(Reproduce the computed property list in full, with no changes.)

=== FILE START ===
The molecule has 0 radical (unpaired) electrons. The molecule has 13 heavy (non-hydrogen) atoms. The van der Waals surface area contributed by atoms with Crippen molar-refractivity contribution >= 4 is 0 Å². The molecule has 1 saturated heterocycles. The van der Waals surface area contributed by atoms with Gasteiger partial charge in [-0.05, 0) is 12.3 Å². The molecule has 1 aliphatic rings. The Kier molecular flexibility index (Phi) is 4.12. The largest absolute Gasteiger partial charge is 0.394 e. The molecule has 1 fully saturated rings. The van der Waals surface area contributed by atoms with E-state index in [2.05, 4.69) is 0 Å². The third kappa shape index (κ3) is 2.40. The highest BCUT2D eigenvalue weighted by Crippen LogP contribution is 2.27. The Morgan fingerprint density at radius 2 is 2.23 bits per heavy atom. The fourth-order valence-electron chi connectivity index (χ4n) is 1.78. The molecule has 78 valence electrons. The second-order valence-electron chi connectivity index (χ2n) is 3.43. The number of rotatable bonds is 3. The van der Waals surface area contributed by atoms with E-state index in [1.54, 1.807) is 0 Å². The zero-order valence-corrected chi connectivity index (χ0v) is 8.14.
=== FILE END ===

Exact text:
The molecule has 0 radical (unpaired) electrons. The molecule has 13 heavy (non-hydrogen) atoms. The van der Waals surface area contributed by atoms with Crippen molar-refractivity contribution >= 4 is 0 Å². The molecule has 1 saturated heterocycles. The van der Waals surface area contributed by atoms with Gasteiger partial charge in [-0.05, 0) is 12.3 Å². The molecule has 1 aliphatic rings. The Kier molecular flexibility index (Phi) is 4.12. The largest absolute Gasteiger partial charge is 0.394 e. The molecule has 1 fully saturated rings. The van der Waals surface area contributed by atoms with E-state index in [2.05, 4.69) is 0 Å². The third kappa shape index (κ3) is 2.40. The highest BCUT2D eigenvalue weighted by Crippen LogP contribution is 2.27. The Morgan fingerprint density at radius 2 is 2.23 bits per heavy atom. The fourth-order valence-electron chi connectivity index (χ4n) is 1.78. The molecule has 78 valence electrons. The second-order valence-electron chi connectivity index (χ2n) is 3.43. The number of rotatable bonds is 3. The van der Waals surface area contributed by atoms with E-state index in [1.54, 1.807) is 0 Å². The zero-order valence-corrected chi connectivity index (χ0v) is 8.14.